Published in The Tyee | October 29, 2012 | Circulation: 340,000 unique monthly readers
Family members of missing and murdered women lauded the first of 62 bronze memorial plaques for their loved ones installed yesterday on Vancouver’s streets.
A small gathering of dignitaries and families spoke of the need to change policing and social attitudes towards sex workers, only four days after B.C. granted an extension to the beleaguered Missing Women Commission of Inquiry’s Wally Oppal to file his final report on the Robert Pickton murder investigation.
And while they may only measure four-inches square, the humble bronze squares will serve as a reminder of the importance of protecting marginalized women, said Lori-Ann Ellis, whose sister-in-law Cara’s plaque was unveiled at Georgia and Granville, where she was last seen.
“Every day in our country, and around the world, women go missing,” she said, as other women’s family members wept and comforted each other nearby. “These plaques are to make people pay attention.
“It’s a way to make people question things, […] to make people accountable. The plaque is a sad reminder of what can go wrong when good people, who have the power to make a difference, look the other way.”
For Sean Kirkham, director of the Canadian Foundation for Creative Development and Innovation (CFCDI), the organization which commissioned the plaques in consultation with missing women’s families, the memorials will honour the memory of women like Cara Ellis, whose DNA was found on serial killer Pickton’s farm.
“The Living Memorial Stones Project is based on the notion that cities need to attend to their emotional landscape via their physical landscape,” he told the gathering. “This art installation serves as an example of a living, personal reminder, because it commemorates where the terror began — in most cases where these women were last seen or where they once lived.
“It makes it clear that these women were individuals, and gives names to the deceased to keep their memory alive.”
Addressing the gathering, BC New Democrat leader Adrian Dix said the plaques are a warning against dismissing groups of people as expendable or less worthy of protection in society.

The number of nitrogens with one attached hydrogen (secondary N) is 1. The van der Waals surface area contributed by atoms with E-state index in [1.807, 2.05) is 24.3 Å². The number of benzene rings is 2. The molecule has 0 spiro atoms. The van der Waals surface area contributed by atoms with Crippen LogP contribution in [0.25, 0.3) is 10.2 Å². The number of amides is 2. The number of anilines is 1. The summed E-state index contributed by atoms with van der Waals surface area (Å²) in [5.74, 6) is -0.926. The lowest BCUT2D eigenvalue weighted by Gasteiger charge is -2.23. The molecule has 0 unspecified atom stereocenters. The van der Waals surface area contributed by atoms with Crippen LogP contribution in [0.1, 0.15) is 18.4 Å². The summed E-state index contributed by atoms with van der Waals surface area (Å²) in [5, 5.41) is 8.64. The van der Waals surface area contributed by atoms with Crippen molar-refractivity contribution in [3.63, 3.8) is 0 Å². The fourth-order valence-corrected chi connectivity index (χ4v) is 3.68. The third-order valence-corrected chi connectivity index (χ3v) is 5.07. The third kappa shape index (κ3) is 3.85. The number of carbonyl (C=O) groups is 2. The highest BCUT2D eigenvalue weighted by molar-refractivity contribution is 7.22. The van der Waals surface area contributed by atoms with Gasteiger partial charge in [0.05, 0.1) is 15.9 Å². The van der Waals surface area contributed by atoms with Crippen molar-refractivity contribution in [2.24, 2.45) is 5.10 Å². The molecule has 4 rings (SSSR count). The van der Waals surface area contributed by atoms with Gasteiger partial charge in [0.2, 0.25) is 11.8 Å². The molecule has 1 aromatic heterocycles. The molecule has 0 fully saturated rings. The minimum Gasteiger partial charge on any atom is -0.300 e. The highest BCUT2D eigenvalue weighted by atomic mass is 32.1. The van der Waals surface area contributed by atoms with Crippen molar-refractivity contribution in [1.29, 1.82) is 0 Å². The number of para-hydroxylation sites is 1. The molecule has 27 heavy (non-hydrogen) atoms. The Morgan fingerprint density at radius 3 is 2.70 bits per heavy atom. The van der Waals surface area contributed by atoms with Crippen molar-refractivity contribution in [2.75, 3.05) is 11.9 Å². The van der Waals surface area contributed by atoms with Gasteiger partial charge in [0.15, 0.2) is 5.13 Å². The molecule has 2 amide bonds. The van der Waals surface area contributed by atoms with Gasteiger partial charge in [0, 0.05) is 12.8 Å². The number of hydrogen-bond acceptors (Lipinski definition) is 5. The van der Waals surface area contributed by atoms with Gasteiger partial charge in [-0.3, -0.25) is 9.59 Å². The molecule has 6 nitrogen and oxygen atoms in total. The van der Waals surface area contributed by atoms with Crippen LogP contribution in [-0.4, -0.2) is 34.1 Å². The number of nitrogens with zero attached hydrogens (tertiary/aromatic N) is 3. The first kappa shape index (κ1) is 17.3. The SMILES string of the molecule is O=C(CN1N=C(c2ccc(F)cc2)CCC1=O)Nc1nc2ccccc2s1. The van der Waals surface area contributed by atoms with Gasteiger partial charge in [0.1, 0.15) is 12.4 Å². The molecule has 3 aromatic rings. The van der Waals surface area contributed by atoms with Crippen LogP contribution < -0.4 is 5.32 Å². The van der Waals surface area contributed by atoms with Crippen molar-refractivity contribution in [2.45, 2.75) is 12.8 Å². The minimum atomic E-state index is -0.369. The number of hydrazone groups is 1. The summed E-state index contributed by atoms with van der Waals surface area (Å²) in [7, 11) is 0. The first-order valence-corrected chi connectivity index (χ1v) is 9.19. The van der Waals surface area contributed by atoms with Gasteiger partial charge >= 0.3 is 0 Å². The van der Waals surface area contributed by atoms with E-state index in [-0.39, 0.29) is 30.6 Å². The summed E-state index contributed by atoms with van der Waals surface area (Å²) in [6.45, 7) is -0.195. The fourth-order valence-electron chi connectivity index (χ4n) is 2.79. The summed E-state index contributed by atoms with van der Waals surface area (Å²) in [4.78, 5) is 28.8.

“This memorial is a living memorial that’s going to be throughout this city,” he said. “It’s going to make a difference.
“We need to remember, and we need to place the focus on what matters: […] those that lost their lives when they shouldn’t have. This is a community recognition that change needs to happen. It’s hopefully a living reminder of what can happen when we don’t speak out for one another, when some people are seen as not being our brothers and our sisters.”
Vancouver Police Chief Jim Chu attended the first stone’s unveiling with several other high-ranking officers, and reiterated his department’s apology for the way it handled the missing women’s investigations, where family members say they were rudely dismissed by police when they reported loved ones missing.
But families continue to blame police and government for failing to protect vulnerable women.
The missing women’s commission held eight months of hearings ending this summer and was granted an extension last Thursday, allowing Commissioner Oppal an extra month, until Nov. 30, to complete his final report on what went wrong with the missing women and Pickton investigations.
The inquiry itself came under repeated criticism, starting with the province’s refusal to fund community and human rights organizations’ participation, and leading to a mass boycott by groups such as Amnesty International, the Assembly of First Nations and the Downtown Eastside Women’s Centre.
Over the course of hearings, officers and other witnesses testified about racism, sexism and bullying in the police force, and even officers having sexwith the very survival sex workers they were supposed to be protecting.
Both the VPD and the RCMP apologized to family members of missing and murdered women for failing to catch Pickton sooner, despite numerous early tips and warnings.
The memorial stones project had faced some early criticism in the community, with some questioning whether sidewalk pavement markers were a respectful way of honouring the murdered women. Kirkham countered the concerns, saying the stones are a reminder of the lives lost under tragic — and preventable — circumstances.
“We’ve heard through the critics that the stones only highlight victimhood, and that when pedestrians trample over the names of the dead, some argue they are being victimized again,” he said. “I say the Living Memorial Stones become reminders and voices calling out that these women had a name.
“And although they are just four inches square, and may in the future become obscured by the dirt and dust of urban life, they tell an emotional story to the casual walker who comes upon them: that he or she is standing where this woman once stood.”